Home Health Lymphoma: Causes, treatment and risk factors

Lymphoma: Causes, treatment and risk factors

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Lymphoma is the type of cancer that affects the lymphatic system. It targets a type of white blood cells called lymphocytes which help fight disease in the body, playing an important role in the immune system. The two main types of lymphoma are Hodgkin and non-Hodgkin, with non-Hodgkin being the most common.

Lymphoma Symptoms

Unfortunately, signs and symptoms of lymphoma are quite akin to illnesses such as viral diseases and the common cold. But they continue for longer than normal. Sometimes, you won’t see any lymphoma symptoms. But some patients may notice a swelling of the lymph nodes. 

Some people will have no symptoms. But some patients may notice a swelling of the lymph nodes. These nodes are located all around the body. Often in the neck, groin, abdomen, or armpits. The swellings are normally painless. But it can sometimes cause pain.

Other lymphoma symptoms are:

  • Ongoing fever without infection
  • Night Sweats
  • fever, and chills
  • Weight loss 
  • Loss of appetite
  • unusual itching
  • persistent fatigue
  •  pain in lymph nodes

Additional symptoms that are seen in Non-Hodgkin lymphoma are persistent coughing, shortness of breath, and pain or swelling of the abdomen.

Diagnosis

There are no routine screenings for lymphoma. If a person shows persistent viral symptoms, they should quickly see a doctor. The doctor will examine the patient’s personal and family medical history. He or she will try to rule out other conditions.

Doctors in professional institutes like Medanta hospital will also carry out a physical examination which will include an inspection of the abdomen and chin, neck, groin, and armpits, where swellings may occur. The doctor will search for signs of infection near lymph nodes. This is because it can account for most cases of swelling.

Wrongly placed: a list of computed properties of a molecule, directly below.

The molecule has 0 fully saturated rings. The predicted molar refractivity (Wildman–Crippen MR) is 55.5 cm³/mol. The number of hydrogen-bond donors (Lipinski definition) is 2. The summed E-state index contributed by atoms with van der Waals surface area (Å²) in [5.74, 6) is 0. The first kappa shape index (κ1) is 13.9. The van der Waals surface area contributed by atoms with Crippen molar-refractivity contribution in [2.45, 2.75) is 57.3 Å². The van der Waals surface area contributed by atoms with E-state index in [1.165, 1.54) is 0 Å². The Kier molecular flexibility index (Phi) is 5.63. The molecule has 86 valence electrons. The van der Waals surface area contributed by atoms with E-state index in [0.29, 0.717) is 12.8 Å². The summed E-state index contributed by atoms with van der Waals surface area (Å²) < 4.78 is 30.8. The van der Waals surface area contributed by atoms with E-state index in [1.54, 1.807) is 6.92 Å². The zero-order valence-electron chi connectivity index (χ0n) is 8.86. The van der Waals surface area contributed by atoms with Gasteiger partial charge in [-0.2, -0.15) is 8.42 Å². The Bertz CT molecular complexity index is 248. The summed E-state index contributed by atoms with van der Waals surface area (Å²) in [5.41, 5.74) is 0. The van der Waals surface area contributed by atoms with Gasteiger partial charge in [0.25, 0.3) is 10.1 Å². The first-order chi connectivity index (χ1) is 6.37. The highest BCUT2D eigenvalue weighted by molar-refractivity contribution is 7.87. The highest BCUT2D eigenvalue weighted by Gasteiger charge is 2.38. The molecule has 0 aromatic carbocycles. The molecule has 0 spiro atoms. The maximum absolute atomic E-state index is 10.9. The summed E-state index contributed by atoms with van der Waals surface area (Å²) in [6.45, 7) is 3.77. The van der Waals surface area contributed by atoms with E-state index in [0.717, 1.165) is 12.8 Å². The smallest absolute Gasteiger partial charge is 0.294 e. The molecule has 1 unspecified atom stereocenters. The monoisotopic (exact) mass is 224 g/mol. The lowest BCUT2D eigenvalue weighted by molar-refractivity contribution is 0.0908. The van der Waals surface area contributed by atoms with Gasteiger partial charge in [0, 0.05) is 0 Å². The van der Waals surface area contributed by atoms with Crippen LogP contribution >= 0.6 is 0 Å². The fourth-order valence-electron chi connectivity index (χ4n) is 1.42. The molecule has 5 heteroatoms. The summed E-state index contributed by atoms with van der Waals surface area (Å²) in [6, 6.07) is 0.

Treatment

Treatment for lymphoma depends on the type and stage of cancer which is available at the massive institutes like Medanta Gurgaon. 

  • Antibody therapy: Synthetic antibodies are injected into the bloodstream so that they would combat cancer’s antigens.
  • Chemotherapy: Aggressive drugs are used to kills cancer cells.
  • Radio immunotherapy: Here, the doctors deliver high-powered radioactive doses directly into the cancerous B-cells and T-cells with an aim to destroy them.
  • Radiation therapy: Here, the doctors focus on small areas of cancer.
  • Stem-cell transplantation: It follows high-dose chemotherapy or radiation therapy. It is done to restore the damaged bone marrow.
  • Steroids: These may be injected to treat lymphoma.
  • Surgery: This can be used to remove the other organs after the lymphoma has spread.

Risk factors

The two different types of lymphoma have different risk factors.

  • Age: Most lymphomas occur in people aged sixty years and older, but Hodgkin is more likely to affect children and young adults. People between the ages of twenty and thirty years and people over the age of fifty-five years have a higher risk
  • Sex: Some types of lymphoma are more likely in women, others are more likely in men. Non-Hodgkin is more common in females while Hodgkin is slightly more common in males.
  • Ethnicity: Hodgkin lymphoma is most common in Americans, Canadians, and northern European. It is least common in Asians.
  • Chemicals and radiation: Nuclear radiation and some chemicals that are used in agriculture have been known to cause non-Hodgkin lymphoma.
  • Immunodeficiency: Someone who has a weak immune system is more at risk. Medications that are taken after an organ transplant can also cause a week immune system.
  • Autoimmune disease: This happens when your own immune system attacks the body’s own cells. The best examples of these conditions are rheumatoid arthritis and celiac disease.
  • Infection: Certain viral and bacterial infections that transform such as the Epstein-Barr virus (EBV) can cause lymphoma.
  • Breast implants: Although more research is required, these implants can cause anaplastic large cell lymphoma in the tissues of the breast.
  • Body weight and diet: Obesity has been involved in the development of lymphoma. But there is not enough research to back this claim up.
  • Family: In case a sibling has the condition, then the risk is slightly higher. And it is very high if the sibling is an identical twin.
  • Affluence: People of higher socioeconomic status are known to be at greater risk
  • HIV infection: It can impair the immune system and double the risk of lymphoma.

In most western countries, the lifetime risk of getting Non-Hodgkin lymphoma is around 2.1 percent. And the risks of developing  Hodgkin lymphoma is around 0.2 percent. It can occur at any age. But it is one of the most common causes of cancer in children and young adults aged fifteen to twenty-four years. It is often treatable.

 

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